Getting started in Nepali Stock Exchange

If you haven’t yet entered the Nepali capital market and wish to take advantage of the market’s benefits, the key facts listed below should help you get started.

1. Start by opening a DEMAT account

To engage in both the main and secondary markets, you must first open a dematerialized (DEMAT) account with a Depositary Participant (DP) licenced by the Central Depository System and Clearing Limited (CDSC). Such services are available from most commercial banks, merchant bankers, and stock brokers. If you already have stocks in your name, you can instruct your DP to convert your physical share certificates to dematerialized shares. The DEMAT account works in the same way as a bank account, debiting and crediting the shares you sell and buy. The majority of DPs also allow clients to check the status of their DEMAT accounts online.

2. Be aware of the market

To begin investing in the stock market, you must first grasp how the market works. The Securities Board of Nepal (www.sebon.gov.np), the country’s single capital market regulator, is a good place to start seeking primary data. Its website, among other things, provides information on securities regulations, investor education, and impending public offerings. Similarly, the Nepal Stock Exchange (www.nepalstock.com) is the country’s only secondary market, and its mobile-based application is a wonderful way to access real-time data. Many other famous websites, such as Share Sansar and Mero Lagani, provide daily information on the capital market. Additionally, daily national newspapers, merchant banker websites, and a credit rating organisation – icranepal.com – all provide useful information.

3. Participate in Primary Market by Applying IPO

Applying for primary offers in the primary market, such as an Initial Public Offering (IPO) or a Further Public Offering (FPO), is one of the finest ways to participate in the capital market (FPO). The majority of corporations sell main issues to the general public at NPR 100 per stock face value or at a premium based on their valuations. When you buy in the primary market, the risk is smaller since you have the option to buy shares at a cheaper price than when you buy them in the secondary market after they are listed. Look for opportunities to participate in the initial public offering (IPO) of mutual fund schemes, which can be a good place to start.

News regarding major problems is frequently published in national newspapers and widely broadcast on other media platforms. Once you’ve determined that the key difficulties have been resolved, you can study their prospectus to learn more about them, including historical and anticipated performance, management, and other details. Before making an investment decision, you can check their credit rating with a licenced credit rating firm.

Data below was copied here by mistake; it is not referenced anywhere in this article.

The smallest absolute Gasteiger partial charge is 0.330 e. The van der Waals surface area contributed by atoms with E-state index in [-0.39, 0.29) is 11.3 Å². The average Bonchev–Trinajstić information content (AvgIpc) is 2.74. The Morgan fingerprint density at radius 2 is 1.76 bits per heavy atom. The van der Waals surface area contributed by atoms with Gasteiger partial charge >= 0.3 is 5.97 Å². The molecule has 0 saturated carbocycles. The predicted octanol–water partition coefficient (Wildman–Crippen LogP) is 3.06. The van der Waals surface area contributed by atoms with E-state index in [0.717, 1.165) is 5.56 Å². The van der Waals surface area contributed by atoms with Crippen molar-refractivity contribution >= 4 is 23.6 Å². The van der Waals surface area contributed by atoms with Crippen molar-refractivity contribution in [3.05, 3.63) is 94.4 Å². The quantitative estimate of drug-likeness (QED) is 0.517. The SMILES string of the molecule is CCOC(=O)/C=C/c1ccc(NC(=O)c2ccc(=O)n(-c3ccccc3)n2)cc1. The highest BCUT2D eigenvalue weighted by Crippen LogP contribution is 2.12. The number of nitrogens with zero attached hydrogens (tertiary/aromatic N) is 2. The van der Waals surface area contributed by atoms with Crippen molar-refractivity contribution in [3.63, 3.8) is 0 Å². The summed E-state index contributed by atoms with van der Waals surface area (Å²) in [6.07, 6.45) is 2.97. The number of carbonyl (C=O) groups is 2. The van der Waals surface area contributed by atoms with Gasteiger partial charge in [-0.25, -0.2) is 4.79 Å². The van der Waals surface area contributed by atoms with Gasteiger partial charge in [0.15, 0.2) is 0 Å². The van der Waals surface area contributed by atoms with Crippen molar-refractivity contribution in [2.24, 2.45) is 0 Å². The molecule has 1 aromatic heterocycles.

4. Get Involved in the Secondary Market. The first step is to open a Trading Account with your stock broker 

All equities traded on the primary market are listed on the secondary market, the Nepal Stock Exchange (NEPSE), which currently has 231 businesses listed. The secondary market is a marketplace where you can sell your existing shares or buy new ones. The value of the NEPSE Index and the share prices of these listed firms fluctuate every day based on the total demand and supply of shares in the market.

You’ll need to open a transaction account with a stock broker’s office if you want to participate in the secondary market. NEPSE presently licences 50 stock brokers, and there are a few stock broker offices outside of Kathmandu. When you register an account with a stock broker, they will provide you a unique ID code that will be used to perform any transactions in your name.

To place a purchase or sale order with your stock broker, simply contact or visit their office. Before placing a sale order with your stock broker, make sure you have the shares in your DMAT account. A commission is charged by the stock broker as a brokerage fee for each transaction, and you must also pay a capital gain tax of 5% if you sell your shares.

5. Still Confused? Seek Professional Advice and Help

If you’re still unsure about entering the market or don’t have the time, energy, or resources to do so, don’t worry; there are a number of professional licenced Portfolio Management Companies, such as Beed Invest, that offer a comprehensive range of products and services under Portfolio Management Services (PMS). These portfolio managers create portfolios that meet your risk appetite and invest on your behalf in the capital markets based on your investment goals and expectations. The portfolio manager charges nominal yearly and performance fees, and these services allow you to take advantage of the capital markets’ benefits. You can also entrust your current portfolio to these portfolio managers for reorganisation and management.

Overall, because the stock market is always changing and becoming more technical, ordinary investors should seek professional guidance and avoid investing based on herd mentality – buy carefully!

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